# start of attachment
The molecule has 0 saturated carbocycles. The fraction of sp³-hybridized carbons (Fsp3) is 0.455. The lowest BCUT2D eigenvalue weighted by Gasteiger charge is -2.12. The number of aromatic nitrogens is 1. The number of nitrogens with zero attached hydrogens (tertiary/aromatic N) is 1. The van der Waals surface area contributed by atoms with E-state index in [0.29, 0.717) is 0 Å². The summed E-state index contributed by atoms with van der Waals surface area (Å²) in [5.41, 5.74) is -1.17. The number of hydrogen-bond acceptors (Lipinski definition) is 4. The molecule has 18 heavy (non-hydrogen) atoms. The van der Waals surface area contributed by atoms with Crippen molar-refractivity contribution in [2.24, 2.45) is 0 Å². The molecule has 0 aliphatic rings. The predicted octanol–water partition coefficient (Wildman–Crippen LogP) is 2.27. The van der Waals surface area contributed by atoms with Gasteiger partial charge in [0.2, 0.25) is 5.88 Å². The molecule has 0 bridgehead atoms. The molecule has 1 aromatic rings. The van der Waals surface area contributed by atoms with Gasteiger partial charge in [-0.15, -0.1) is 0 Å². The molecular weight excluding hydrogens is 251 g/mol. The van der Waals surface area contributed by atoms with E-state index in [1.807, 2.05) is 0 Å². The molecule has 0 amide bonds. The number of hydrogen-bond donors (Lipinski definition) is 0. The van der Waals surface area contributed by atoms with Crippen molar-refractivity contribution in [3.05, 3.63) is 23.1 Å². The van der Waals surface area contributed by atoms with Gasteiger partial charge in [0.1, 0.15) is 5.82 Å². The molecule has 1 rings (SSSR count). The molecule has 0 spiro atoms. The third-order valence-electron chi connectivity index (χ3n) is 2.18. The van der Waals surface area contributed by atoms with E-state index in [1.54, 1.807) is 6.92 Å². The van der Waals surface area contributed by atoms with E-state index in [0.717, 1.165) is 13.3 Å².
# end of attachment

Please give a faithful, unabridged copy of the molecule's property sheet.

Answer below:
The molecule has 0 saturated carbocycles. The fraction of sp³-hybridized carbons (Fsp3) is 0.455. The lowest BCUT2D eigenvalue weighted by Gasteiger charge is -2.12. The number of aromatic nitrogens is 1. The number of nitrogens with zero attached hydrogens (tertiary/aromatic N) is 1. The van der Waals surface area contributed by atoms with E-state index in [0.29, 0.717) is 0 Å². The summed E-state index contributed by atoms with van der Waals surface area (Å²) in [5.41, 5.74) is -1.17. The number of hydrogen-bond acceptors (Lipinski definition) is 4. The molecule has 18 heavy (non-hydrogen) atoms. The van der Waals surface area contributed by atoms with Crippen molar-refractivity contribution in [2.24, 2.45) is 0 Å². The molecule has 0 aliphatic rings. The predicted octanol–water partition coefficient (Wildman–Crippen LogP) is 2.27. The van der Waals surface area contributed by atoms with Gasteiger partial charge in [0.2, 0.25) is 5.88 Å². The molecule has 0 bridgehead atoms. The molecule has 1 aromatic rings. The van der Waals surface area contributed by atoms with Gasteiger partial charge in [-0.15, -0.1) is 0 Å². The molecular weight excluding hydrogens is 251 g/mol. The van der Waals surface area contributed by atoms with E-state index in [1.807, 2.05) is 0 Å². The molecule has 0 amide bonds. The number of hydrogen-bond donors (Lipinski definition) is 0. The van der Waals surface area contributed by atoms with Crippen molar-refractivity contribution in [3.05, 3.63) is 23.1 Å². The van der Waals surface area contributed by atoms with Gasteiger partial charge in [0.1, 0.15) is 5.82 Å². The molecule has 1 rings (SSSR count). The molecule has 0 spiro atoms. The third-order valence-electron chi connectivity index (χ3n) is 2.18. The van der Waals surface area contributed by atoms with E-state index in [1.54, 1.807) is 6.92 Å². The van der Waals surface area contributed by atoms with E-state index in [0.717, 1.165) is 13.3 Å².